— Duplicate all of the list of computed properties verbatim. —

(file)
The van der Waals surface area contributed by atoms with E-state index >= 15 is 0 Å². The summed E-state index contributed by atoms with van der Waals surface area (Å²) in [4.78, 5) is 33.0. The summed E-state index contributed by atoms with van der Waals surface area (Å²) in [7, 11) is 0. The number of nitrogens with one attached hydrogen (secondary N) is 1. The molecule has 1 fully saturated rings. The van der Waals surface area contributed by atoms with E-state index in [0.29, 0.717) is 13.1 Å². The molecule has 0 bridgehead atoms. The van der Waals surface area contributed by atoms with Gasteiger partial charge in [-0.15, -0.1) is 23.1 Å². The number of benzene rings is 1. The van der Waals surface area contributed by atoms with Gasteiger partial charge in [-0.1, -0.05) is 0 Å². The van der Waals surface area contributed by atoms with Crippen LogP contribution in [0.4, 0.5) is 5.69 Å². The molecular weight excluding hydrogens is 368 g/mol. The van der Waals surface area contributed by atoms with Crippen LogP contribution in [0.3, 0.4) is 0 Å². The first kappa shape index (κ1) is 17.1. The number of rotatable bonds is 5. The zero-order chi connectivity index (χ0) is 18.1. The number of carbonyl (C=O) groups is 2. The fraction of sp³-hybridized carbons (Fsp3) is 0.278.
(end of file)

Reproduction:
The van der Waals surface area contributed by atoms with E-state index >= 15 is 0 Å². The summed E-state index contributed by atoms with van der Waals surface area (Å²) in [4.78, 5) is 33.0. The summed E-state index contributed by atoms with van der Waals surface area (Å²) in [7, 11) is 0. The number of nitrogens with one attached hydrogen (secondary N) is 1. The molecule has 1 fully saturated rings. The van der Waals surface area contributed by atoms with E-state index in [0.29, 0.717) is 13.1 Å². The molecule has 0 bridgehead atoms. The van der Waals surface area contributed by atoms with Gasteiger partial charge in [-0.15, -0.1) is 23.1 Å². The number of benzene rings is 1. The van der Waals surface area contributed by atoms with Gasteiger partial charge in [-0.1, -0.05) is 0 Å². The van der Waals surface area contributed by atoms with Crippen LogP contribution in [0.4, 0.5) is 5.69 Å². The molecular weight excluding hydrogens is 368 g/mol. The van der Waals surface area contributed by atoms with Crippen LogP contribution in [0.3, 0.4) is 0 Å². The first kappa shape index (κ1) is 17.1. The number of rotatable bonds is 5. The zero-order chi connectivity index (χ0) is 18.1. The number of carbonyl (C=O) groups is 2. The fraction of sp³-hybridized carbons (Fsp3) is 0.278.